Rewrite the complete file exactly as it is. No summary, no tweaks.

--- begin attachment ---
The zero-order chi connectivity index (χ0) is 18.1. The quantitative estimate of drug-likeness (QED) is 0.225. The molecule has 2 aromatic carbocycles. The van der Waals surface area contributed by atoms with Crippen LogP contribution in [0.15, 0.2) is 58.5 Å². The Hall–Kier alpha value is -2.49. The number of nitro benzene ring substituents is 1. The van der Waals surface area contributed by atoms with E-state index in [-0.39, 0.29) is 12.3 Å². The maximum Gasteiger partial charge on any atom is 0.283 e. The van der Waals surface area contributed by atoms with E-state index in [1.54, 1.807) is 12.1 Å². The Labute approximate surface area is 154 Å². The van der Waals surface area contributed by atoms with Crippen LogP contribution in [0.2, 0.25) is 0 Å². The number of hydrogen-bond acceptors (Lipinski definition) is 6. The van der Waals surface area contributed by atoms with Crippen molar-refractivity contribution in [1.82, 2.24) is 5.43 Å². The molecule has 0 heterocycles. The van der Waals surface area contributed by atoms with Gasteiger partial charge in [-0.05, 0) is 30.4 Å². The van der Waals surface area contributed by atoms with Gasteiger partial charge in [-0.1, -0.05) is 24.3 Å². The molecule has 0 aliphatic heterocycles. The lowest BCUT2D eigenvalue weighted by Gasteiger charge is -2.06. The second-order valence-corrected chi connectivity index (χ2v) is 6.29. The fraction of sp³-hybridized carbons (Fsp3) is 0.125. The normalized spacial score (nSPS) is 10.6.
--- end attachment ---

The zero-order chi connectivity index (χ0) is 18.1. The quantitative estimate of drug-likeness (QED) is 0.225. The molecule has 2 aromatic carbocycles. The van der Waals surface area contributed by atoms with Crippen LogP contribution in [0.15, 0.2) is 58.5 Å². The Hall–Kier alpha value is -2.49. The number of nitro benzene ring substituents is 1. The van der Waals surface area contributed by atoms with E-state index in [-0.39, 0.29) is 12.3 Å². The maximum Gasteiger partial charge on any atom is 0.283 e. The van der Waals surface area contributed by atoms with E-state index in [1.54, 1.807) is 12.1 Å². The Labute approximate surface area is 154 Å². The van der Waals surface area contributed by atoms with Crippen LogP contribution in [0.2, 0.25) is 0 Å². The number of hydrogen-bond acceptors (Lipinski definition) is 6. The van der Waals surface area contributed by atoms with Crippen molar-refractivity contribution in [1.82, 2.24) is 5.43 Å². The molecule has 0 heterocycles. The van der Waals surface area contributed by atoms with Gasteiger partial charge in [-0.05, 0) is 30.4 Å². The van der Waals surface area contributed by atoms with Gasteiger partial charge in [-0.1, -0.05) is 24.3 Å². The molecule has 0 aliphatic heterocycles. The lowest BCUT2D eigenvalue weighted by Gasteiger charge is -2.06. The second-order valence-corrected chi connectivity index (χ2v) is 6.29. The fraction of sp³-hybridized carbons (Fsp3) is 0.125. The normalized spacial score (nSPS) is 10.6.